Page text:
Henry the Hippo Dies at Cincinnati Zoo
Cincinnati Zoo’s Henry the hippopotamus died on Tuesday. He was the father of the zoo’s famous baby hippo, Fiona.
After a long 36 years, Henry had to be euthanized by staff on the morning of Oct. 31 after struggling to battle “health issues for months” and losing “hundreds of pounds,” according to the Cincinnati Zoo & Botanical Garden.
The zoo confirmed the hippo’s death in a tweet: “We’re very sad to announce that our beloved Henry has died,” the tweet said.
— Cincinnati Zoo (@CincinnatiZoo) October 31, 2017
According to a statement from the zoo, vet staff said Henry’s health took a downward turn in the past few days and that he was acting weak and unsteady. After a morning exam, they determined that his quality of life would not improve and made the difficult decision to “humanely euthanize” him.
“The blood work from Henry’s last exam gave us some hope that he was on the mend, but his appetite never returned and his condition declined rapidly. Vets and his care team worked tirelessly to keep him comfortable and help him fight this illness” said Christina Gorsuch, Cincinnati Zoo’s curator of mammals. “We are all so sad to lose him. Everyone loved him. He was a sweet, gentle giant with a big personality. He enjoyed interacting with his caregivers.”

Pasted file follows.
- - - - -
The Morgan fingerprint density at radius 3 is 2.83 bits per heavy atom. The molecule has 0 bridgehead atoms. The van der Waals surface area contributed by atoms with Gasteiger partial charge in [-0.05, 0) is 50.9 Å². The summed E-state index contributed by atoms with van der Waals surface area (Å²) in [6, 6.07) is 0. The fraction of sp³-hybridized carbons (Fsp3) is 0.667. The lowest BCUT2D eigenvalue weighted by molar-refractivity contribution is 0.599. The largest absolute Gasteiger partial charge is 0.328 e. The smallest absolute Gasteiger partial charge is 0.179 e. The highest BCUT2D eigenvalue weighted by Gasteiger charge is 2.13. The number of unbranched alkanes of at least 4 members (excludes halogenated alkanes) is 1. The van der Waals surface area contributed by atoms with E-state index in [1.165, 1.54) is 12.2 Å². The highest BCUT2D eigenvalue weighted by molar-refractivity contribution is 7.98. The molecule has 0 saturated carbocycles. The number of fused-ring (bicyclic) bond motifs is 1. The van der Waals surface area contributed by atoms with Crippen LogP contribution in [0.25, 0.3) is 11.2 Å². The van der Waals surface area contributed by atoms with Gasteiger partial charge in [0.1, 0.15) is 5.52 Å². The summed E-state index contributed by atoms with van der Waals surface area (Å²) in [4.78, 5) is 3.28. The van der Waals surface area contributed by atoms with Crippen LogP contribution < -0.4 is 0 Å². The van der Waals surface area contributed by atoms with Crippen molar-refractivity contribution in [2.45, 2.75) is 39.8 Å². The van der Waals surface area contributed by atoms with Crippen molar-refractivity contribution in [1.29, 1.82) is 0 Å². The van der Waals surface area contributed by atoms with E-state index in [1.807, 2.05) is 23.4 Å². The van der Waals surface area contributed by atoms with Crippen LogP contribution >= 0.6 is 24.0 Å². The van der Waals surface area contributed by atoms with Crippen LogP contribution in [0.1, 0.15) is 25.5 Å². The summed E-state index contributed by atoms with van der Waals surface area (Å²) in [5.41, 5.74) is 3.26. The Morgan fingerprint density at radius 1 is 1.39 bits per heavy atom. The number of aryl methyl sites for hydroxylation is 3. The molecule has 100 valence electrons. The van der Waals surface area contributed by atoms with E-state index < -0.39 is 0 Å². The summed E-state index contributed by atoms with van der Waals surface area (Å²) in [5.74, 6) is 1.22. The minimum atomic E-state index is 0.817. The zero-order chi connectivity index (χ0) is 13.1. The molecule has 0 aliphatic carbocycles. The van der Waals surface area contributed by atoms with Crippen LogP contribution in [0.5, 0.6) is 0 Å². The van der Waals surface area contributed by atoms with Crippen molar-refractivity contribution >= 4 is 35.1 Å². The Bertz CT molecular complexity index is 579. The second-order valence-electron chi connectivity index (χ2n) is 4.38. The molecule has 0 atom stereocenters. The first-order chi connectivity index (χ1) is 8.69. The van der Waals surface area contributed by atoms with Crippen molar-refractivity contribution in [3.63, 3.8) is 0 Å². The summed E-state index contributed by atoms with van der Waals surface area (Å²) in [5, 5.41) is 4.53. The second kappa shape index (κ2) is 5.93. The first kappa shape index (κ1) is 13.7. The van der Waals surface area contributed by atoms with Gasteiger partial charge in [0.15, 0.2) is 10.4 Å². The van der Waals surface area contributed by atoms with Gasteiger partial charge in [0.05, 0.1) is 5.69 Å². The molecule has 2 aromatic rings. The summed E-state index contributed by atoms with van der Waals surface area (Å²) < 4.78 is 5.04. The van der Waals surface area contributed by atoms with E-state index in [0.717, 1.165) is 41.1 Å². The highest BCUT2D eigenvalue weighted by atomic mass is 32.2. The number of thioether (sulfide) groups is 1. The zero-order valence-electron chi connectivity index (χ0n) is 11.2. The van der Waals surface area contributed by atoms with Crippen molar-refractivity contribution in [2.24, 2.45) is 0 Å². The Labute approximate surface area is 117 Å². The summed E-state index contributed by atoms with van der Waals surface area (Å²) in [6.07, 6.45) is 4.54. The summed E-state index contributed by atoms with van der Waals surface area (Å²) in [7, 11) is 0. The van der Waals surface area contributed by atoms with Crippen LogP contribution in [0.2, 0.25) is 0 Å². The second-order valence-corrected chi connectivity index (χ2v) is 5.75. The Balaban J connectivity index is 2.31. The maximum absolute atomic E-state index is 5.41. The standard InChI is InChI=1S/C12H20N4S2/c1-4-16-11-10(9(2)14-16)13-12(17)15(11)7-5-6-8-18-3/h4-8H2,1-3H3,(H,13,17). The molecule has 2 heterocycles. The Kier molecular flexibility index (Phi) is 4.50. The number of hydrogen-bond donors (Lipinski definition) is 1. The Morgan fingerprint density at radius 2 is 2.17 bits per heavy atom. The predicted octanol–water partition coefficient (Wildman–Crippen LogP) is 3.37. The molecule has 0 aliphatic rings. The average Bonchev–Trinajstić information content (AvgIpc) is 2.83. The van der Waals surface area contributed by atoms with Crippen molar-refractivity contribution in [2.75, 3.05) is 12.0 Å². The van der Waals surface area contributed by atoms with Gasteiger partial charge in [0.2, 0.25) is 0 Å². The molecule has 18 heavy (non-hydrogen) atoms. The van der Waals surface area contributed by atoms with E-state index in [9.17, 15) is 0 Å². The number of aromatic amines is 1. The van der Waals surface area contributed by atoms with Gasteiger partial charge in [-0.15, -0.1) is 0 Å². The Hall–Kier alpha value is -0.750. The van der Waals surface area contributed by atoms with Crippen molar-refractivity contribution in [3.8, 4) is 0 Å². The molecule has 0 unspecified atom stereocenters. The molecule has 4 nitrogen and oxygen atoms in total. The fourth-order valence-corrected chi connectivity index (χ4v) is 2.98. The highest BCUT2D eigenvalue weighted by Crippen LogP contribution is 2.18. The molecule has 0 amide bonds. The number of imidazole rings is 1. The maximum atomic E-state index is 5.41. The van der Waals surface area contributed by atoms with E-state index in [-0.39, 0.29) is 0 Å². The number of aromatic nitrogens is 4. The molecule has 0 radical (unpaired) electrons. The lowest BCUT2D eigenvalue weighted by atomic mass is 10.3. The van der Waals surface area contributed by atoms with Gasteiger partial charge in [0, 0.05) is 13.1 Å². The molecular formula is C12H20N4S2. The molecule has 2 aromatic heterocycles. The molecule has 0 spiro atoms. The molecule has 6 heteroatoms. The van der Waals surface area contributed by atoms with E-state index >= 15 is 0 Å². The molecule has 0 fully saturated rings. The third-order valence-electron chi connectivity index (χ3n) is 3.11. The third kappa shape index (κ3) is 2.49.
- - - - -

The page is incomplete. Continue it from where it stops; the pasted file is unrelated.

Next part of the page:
According to the Cincinnati Enquirer, the 36-year-old father first began showing signs of illness in July this year when he stopped eating. At the time this seemed normal for Henry, based on his records from the Dickerson Park Zoo in Springfield, Missouri, where he lived until he came to Cincinnati in July 2016.
When Henry stopped eating, his caregivers began feeding him tablets with applesauce and beet pulp, the Cincinnati Enquirer reported.
But “nothing—antibiotics, favorite foods, extra TLC—seemed to turn his condition around,” Gorsuch said in the statement.
Henry seemed to be more like his old self in August and September this year, until things took a turn for the worst.
“After watching Fiona fight, defy the odds and literally make history, it feels especially unfair and defeating to have to accept this outcome for Henry. While our time with him has been short in quantity, no one can deny that his quality of life before becoming ill was exceptional,” Wendy Rice, Africa head keeper at the Cincinnati Zoo said in a statement.
Rice said that Henry days were spent in happiness.
“From meeting, bonding, and breeding with his mate Bibi, to becoming a father to charismatic and spirited Fiona, Henry’s days in Cincinnati were filled with sunshine, watermelons, waterfalls, and the highest quality of care that can be provided to any animal,” Rice said.
When Henry was smitten with the female hippo Bibi, 18, the pair were put together when Hippo Cove opened in July 2016. Their baby Fiona came along soon after, according to Cincinnati Zoo.
Fiona was the sixth calf that Henry had fathered over the years and since the daughter survived against all odds, she became a celebrity and an ambassador for the species.